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Using smem on Android

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Revision as of 02:15, 16 July 2010 by Tim Bird (Talk | contribs)

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smem is a handy tool for analyzing system memory.

Quick steps

For the impatient, here are some quick steps:

* download smem
  * hg clone http://selenic.com/repo/smem
  * cd smem
* (install python-matplotlib and python-matplotlib-tk, if needed)
* cross-compile smemcap for Android, using something like 'agcc'
  * agcc smemcap.c -o android-smemcap
* install android-smemcap onto your target
  * adb shell mkdir /data/smem
  * adb push android-smemcap /data/smem
* collect memory information on target
  * adb shell "/data/smem/android-smemcap >/data/smem/memdata1.tar"
* retreive the collected data
  * adb pull /data/smem/memdata1.tar .
* review the data on host
  * smem -S memdata1.tar

This document describes how to use 'smem' with Android.

Introduction

smem is a memory tool for analyzing the amount of memory usage on a Linux system. The 'ps' tool provided with Android only shows the VSIZE and RSS memory columns. Even if you install busybox on an android system, that tool's 'ps' will also only show you only the VSIZE value. VSIZE is the total size of the virtual image, and RSS is the resident set size - the amount of physical pages accounted by the kernel to a particular process. These numbers are not very useful to indicate the actual cost in memory of a particular application or daemon.

On the smem web site it says:

smem is a tool that can give numerous reports on memory usage on Linux systems. Unlike existing tools, smem can report proportional set size (PSS), which is a more meaningful representation of the amount of memory used by libraries and applications in a virtual memory system.

Because large portions of physical memory are typically shared among multiple applications, the standard measure of memory usage known as resident set size (RSS) will significantly overestimate memory usage. PSS instead measures each application's "fair share" of each shared area to give a realistic measure. of the activity of a system during boot.

smem consists of a data capture tool, for use on an android target, and an analysis tool for use on a development host machine.

Overview of Steps to Use smem

To use smem on an Android System, you need to perform the following steps:

* install the smem tool on your host machine
* build smemcap on your host machine (or use a pre-built binary)
* install smemcap on your Android target system
* use smemcap to capture the memory information from /proc on the target
* retrieve the collected data from the system
* use the smem tool with the collected data, on the host
* view memory information and charts
* [optionally] provide additional system information

These steps will be described in detail in the following sections. This paper was written based on Android 1.5 software and SDK.

Detailed Instructions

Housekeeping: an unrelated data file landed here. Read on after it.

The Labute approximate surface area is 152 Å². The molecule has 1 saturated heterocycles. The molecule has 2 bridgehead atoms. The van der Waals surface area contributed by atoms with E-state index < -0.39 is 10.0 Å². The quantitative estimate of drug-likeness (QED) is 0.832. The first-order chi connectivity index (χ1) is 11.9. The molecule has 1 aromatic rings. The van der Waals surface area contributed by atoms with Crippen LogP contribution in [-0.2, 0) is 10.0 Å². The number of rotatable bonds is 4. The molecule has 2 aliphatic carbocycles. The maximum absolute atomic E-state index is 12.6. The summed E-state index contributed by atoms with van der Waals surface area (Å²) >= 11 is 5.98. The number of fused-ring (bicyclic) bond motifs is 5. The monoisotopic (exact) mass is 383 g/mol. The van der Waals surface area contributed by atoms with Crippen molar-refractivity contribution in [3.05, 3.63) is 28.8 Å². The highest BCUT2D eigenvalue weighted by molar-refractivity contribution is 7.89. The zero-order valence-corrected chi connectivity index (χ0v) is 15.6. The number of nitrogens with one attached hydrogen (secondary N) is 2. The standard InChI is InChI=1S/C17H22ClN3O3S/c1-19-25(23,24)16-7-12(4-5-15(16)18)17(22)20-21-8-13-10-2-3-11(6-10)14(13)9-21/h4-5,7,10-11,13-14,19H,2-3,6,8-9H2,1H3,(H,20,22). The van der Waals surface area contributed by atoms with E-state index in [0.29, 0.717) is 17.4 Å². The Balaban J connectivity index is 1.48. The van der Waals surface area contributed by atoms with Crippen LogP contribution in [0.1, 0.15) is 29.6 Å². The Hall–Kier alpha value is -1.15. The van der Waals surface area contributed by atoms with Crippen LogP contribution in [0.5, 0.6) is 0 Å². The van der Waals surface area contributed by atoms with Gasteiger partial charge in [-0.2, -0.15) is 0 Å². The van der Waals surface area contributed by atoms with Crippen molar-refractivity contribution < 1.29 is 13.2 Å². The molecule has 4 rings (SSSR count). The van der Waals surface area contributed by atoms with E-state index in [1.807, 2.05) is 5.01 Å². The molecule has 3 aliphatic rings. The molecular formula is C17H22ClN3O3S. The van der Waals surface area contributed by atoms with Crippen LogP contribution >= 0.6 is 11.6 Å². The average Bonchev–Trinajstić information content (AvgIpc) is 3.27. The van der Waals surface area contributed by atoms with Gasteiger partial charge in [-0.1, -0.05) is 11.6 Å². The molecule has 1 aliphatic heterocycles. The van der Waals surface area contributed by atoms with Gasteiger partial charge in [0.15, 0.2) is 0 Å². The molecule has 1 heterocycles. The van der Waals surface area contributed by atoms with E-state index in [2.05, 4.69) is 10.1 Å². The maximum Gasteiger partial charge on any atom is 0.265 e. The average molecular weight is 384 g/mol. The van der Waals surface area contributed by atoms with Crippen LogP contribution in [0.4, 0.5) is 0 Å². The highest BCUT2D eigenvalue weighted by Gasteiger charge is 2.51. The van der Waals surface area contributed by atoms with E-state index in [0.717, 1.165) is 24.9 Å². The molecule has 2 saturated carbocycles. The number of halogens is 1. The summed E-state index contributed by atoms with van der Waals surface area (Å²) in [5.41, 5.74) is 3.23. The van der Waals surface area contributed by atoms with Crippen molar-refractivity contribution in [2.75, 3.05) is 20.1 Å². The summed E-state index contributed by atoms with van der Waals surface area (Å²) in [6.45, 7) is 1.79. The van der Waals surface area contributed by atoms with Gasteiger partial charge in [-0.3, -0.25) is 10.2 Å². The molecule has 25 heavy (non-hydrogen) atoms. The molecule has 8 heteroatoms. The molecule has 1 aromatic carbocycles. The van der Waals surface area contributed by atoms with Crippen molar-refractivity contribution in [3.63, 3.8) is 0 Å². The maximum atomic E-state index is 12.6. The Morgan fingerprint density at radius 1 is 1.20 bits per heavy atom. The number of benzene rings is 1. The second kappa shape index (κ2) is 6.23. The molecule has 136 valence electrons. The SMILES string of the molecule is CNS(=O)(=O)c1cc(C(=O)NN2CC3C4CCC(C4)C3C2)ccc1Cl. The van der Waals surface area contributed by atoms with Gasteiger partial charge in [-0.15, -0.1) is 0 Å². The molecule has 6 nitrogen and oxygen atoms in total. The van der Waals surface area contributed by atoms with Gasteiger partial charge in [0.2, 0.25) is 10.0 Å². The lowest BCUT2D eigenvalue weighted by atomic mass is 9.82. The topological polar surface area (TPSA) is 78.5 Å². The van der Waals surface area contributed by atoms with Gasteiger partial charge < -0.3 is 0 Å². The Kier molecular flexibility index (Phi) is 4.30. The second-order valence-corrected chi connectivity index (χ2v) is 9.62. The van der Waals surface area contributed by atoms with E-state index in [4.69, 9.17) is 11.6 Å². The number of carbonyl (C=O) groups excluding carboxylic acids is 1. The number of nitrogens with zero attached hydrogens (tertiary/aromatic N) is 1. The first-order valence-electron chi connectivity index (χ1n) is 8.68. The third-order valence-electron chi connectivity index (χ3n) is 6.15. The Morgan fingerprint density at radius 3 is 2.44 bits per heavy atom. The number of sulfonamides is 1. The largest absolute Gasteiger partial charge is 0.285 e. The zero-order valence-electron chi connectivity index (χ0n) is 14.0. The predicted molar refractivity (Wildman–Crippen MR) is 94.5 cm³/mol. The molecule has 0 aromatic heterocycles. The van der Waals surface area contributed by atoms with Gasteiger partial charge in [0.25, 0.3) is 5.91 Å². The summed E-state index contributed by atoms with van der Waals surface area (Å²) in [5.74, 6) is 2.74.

Installing the smem tool

smem can be downloaded from http://selenic.com/repo/smem

Download using the mercurial tool (hg)

    $ hg clone http://selenic.com/repo/smem
destination directory: smem
requesting all changes
adding changesets
adding manifests
adding file changes
added 37 changesets with 40 changes to 5 files
5 files updated, 0 files merged, 0 files removed, 0 files unresolved

This will create a directory called 'smem' in the current directory.

Usually, you will want to place the 'smem' program on your path. This can be done by copying smem to /usr/local/bin, like so (as root):

   $ cp smem/smem /usr/local/bin

smem has a few requirements:

  • a reasonably modern kernel (> 2.6.27 or so)
  • a reasonably recent version of Python (2.4 or so)

The smem tool can be used in text mode with no further installation.

However, smem also provides the ability to produce nice charts and graphs. For this, it needs the python matplotlib plotting library.

On Fedora, you can install this with the command:

  $ yum install python-matplotlib python-matplotlib-tk

Other Linux distributions may also have packages for matplotlib.

Here are links to information if you need to directly download and/or install matplotlib

Building 'smemcap' (or use pre-built binary)

To collect the memory information from the /proc filesystem on the target you need to run the 'smemcap' program. smem also includes a shell script called 'capture' which can collect the data on a standard Linux desktop. However, the Android environment does not have the necessary shell environment or command line tools for this program to work. So you will need to use the compiled C program.

Compile the smemcap program as a native Android program against the bionic C library. Details about this are outside the scope of this document, but you can use the instructions here: Compiling Native Apps for Android

If you have installed 'agcc', then the following steps should work:

  $ cd smem
  $ agcc smemcap.c -o android-smemcap